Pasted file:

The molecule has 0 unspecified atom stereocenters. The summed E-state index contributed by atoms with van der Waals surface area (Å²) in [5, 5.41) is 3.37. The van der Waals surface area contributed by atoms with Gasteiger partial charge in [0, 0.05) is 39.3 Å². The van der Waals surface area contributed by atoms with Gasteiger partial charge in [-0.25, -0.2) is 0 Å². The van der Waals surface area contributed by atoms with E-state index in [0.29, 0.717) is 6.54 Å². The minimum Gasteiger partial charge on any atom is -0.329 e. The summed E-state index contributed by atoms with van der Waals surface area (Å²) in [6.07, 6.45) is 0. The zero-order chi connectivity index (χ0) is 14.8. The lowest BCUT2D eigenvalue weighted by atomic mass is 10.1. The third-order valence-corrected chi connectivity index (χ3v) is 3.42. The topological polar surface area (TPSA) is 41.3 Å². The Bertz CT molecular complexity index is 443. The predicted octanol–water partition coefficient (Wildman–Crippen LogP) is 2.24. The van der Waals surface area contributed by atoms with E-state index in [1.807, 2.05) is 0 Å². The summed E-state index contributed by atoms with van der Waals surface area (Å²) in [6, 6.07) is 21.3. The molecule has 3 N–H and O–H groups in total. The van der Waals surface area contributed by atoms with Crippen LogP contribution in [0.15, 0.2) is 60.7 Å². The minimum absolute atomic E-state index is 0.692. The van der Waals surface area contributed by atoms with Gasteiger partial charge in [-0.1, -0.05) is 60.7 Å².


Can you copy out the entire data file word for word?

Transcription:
The molecule has 0 unspecified atom stereocenters. The summed E-state index contributed by atoms with van der Waals surface area (Å²) in [5, 5.41) is 3.37. The van der Waals surface area contributed by atoms with Gasteiger partial charge in [0, 0.05) is 39.3 Å². The van der Waals surface area contributed by atoms with Gasteiger partial charge in [-0.25, -0.2) is 0 Å². The van der Waals surface area contributed by atoms with E-state index in [0.29, 0.717) is 6.54 Å². The minimum Gasteiger partial charge on any atom is -0.329 e. The summed E-state index contributed by atoms with van der Waals surface area (Å²) in [6.07, 6.45) is 0. The zero-order chi connectivity index (χ0) is 14.8. The lowest BCUT2D eigenvalue weighted by atomic mass is 10.1. The third-order valence-corrected chi connectivity index (χ3v) is 3.42. The topological polar surface area (TPSA) is 41.3 Å². The Bertz CT molecular complexity index is 443. The predicted octanol–water partition coefficient (Wildman–Crippen LogP) is 2.24. The van der Waals surface area contributed by atoms with E-state index in [1.807, 2.05) is 0 Å². The summed E-state index contributed by atoms with van der Waals surface area (Å²) in [6, 6.07) is 21.3. The molecule has 3 N–H and O–H groups in total. The van der Waals surface area contributed by atoms with Crippen LogP contribution in [0.15, 0.2) is 60.7 Å². The minimum absolute atomic E-state index is 0.692. The van der Waals surface area contributed by atoms with Gasteiger partial charge in [-0.1, -0.05) is 60.7 Å².